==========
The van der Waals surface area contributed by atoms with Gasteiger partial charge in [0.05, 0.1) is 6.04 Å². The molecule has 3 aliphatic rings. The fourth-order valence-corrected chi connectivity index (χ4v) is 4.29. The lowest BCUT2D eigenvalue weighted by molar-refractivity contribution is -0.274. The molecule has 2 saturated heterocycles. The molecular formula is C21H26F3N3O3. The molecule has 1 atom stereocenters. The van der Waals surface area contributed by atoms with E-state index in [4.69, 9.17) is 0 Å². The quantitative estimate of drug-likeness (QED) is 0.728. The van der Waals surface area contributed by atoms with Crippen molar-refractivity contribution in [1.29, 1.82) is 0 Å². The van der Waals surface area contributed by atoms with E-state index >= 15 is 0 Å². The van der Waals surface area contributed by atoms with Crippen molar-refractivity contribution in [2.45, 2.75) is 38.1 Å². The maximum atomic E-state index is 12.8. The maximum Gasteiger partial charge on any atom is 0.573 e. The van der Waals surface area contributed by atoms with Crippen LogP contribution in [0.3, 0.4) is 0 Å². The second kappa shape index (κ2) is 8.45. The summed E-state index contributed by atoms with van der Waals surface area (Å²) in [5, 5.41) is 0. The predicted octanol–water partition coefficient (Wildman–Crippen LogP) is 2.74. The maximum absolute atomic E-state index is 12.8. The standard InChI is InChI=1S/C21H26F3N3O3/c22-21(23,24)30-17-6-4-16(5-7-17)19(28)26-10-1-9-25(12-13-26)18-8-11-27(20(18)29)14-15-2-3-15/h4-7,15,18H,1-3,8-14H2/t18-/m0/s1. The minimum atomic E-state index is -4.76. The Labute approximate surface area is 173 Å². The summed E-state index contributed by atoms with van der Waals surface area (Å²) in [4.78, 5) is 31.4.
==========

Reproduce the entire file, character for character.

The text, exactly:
The van der Waals surface area contributed by atoms with Gasteiger partial charge in [0.05, 0.1) is 6.04 Å². The molecule has 3 aliphatic rings. The fourth-order valence-corrected chi connectivity index (χ4v) is 4.29. The lowest BCUT2D eigenvalue weighted by molar-refractivity contribution is -0.274. The molecule has 2 saturated heterocycles. The molecular formula is C21H26F3N3O3. The molecule has 1 atom stereocenters. The van der Waals surface area contributed by atoms with E-state index in [4.69, 9.17) is 0 Å². The quantitative estimate of drug-likeness (QED) is 0.728. The van der Waals surface area contributed by atoms with Crippen molar-refractivity contribution in [1.29, 1.82) is 0 Å². The van der Waals surface area contributed by atoms with E-state index >= 15 is 0 Å². The van der Waals surface area contributed by atoms with Crippen molar-refractivity contribution in [2.45, 2.75) is 38.1 Å². The maximum atomic E-state index is 12.8. The maximum Gasteiger partial charge on any atom is 0.573 e. The van der Waals surface area contributed by atoms with Crippen LogP contribution in [0.3, 0.4) is 0 Å². The second kappa shape index (κ2) is 8.45. The summed E-state index contributed by atoms with van der Waals surface area (Å²) in [5, 5.41) is 0. The predicted octanol–water partition coefficient (Wildman–Crippen LogP) is 2.74. The maximum absolute atomic E-state index is 12.8. The standard InChI is InChI=1S/C21H26F3N3O3/c22-21(23,24)30-17-6-4-16(5-7-17)19(28)26-10-1-9-25(12-13-26)18-8-11-27(20(18)29)14-15-2-3-15/h4-7,15,18H,1-3,8-14H2/t18-/m0/s1. The minimum atomic E-state index is -4.76. The Labute approximate surface area is 173 Å². The summed E-state index contributed by atoms with van der Waals surface area (Å²) in [4.78, 5) is 31.4.